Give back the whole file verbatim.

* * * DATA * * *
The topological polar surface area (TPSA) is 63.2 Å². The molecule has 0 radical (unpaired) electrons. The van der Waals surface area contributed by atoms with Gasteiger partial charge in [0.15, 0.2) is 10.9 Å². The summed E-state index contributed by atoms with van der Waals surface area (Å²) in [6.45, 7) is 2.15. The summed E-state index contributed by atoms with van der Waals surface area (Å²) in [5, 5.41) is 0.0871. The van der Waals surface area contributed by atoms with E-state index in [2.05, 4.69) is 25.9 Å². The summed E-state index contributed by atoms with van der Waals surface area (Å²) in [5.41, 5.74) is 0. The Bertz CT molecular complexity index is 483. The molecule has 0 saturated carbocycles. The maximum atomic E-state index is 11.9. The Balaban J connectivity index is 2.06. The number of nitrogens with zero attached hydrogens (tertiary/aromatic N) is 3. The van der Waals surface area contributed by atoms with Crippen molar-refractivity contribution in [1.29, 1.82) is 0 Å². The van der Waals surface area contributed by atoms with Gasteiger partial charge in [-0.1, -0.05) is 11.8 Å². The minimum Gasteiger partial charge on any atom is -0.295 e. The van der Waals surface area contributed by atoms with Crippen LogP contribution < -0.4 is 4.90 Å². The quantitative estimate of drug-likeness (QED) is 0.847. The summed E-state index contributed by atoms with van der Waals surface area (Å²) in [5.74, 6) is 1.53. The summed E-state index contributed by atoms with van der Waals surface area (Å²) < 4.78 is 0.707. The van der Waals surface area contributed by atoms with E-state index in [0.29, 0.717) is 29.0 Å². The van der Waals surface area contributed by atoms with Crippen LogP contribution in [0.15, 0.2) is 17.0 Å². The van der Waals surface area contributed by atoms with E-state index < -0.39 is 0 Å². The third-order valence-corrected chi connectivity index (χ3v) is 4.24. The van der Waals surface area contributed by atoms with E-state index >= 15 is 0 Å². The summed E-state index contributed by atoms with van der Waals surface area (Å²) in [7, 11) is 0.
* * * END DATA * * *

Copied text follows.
The topological polar surface area (TPSA) is 63.2 Å². The molecule has 0 radical (unpaired) electrons. The van der Waals surface area contributed by atoms with Gasteiger partial charge in [0.15, 0.2) is 10.9 Å². The summed E-state index contributed by atoms with van der Waals surface area (Å²) in [6.45, 7) is 2.15. The summed E-state index contributed by atoms with van der Waals surface area (Å²) in [5, 5.41) is 0.0871. The van der Waals surface area contributed by atoms with E-state index in [2.05, 4.69) is 25.9 Å². The summed E-state index contributed by atoms with van der Waals surface area (Å²) in [5.41, 5.74) is 0. The Bertz CT molecular complexity index is 483. The molecule has 0 saturated carbocycles. The maximum atomic E-state index is 11.9. The Balaban J connectivity index is 2.06. The number of nitrogens with zero attached hydrogens (tertiary/aromatic N) is 3. The van der Waals surface area contributed by atoms with Crippen molar-refractivity contribution in [1.29, 1.82) is 0 Å². The van der Waals surface area contributed by atoms with Gasteiger partial charge in [-0.1, -0.05) is 11.8 Å². The minimum Gasteiger partial charge on any atom is -0.295 e. The van der Waals surface area contributed by atoms with Crippen LogP contribution < -0.4 is 4.90 Å². The quantitative estimate of drug-likeness (QED) is 0.847. The summed E-state index contributed by atoms with van der Waals surface area (Å²) in [5.74, 6) is 1.53. The summed E-state index contributed by atoms with van der Waals surface area (Å²) < 4.78 is 0.707. The van der Waals surface area contributed by atoms with E-state index in [0.29, 0.717) is 29.0 Å². The van der Waals surface area contributed by atoms with Crippen LogP contribution in [0.15, 0.2) is 17.0 Å². The van der Waals surface area contributed by atoms with E-state index < -0.39 is 0 Å². The third-order valence-corrected chi connectivity index (χ3v) is 4.24. The van der Waals surface area contributed by atoms with E-state index >= 15 is 0 Å². The summed E-state index contributed by atoms with van der Waals surface area (Å²) in [7, 11) is 0.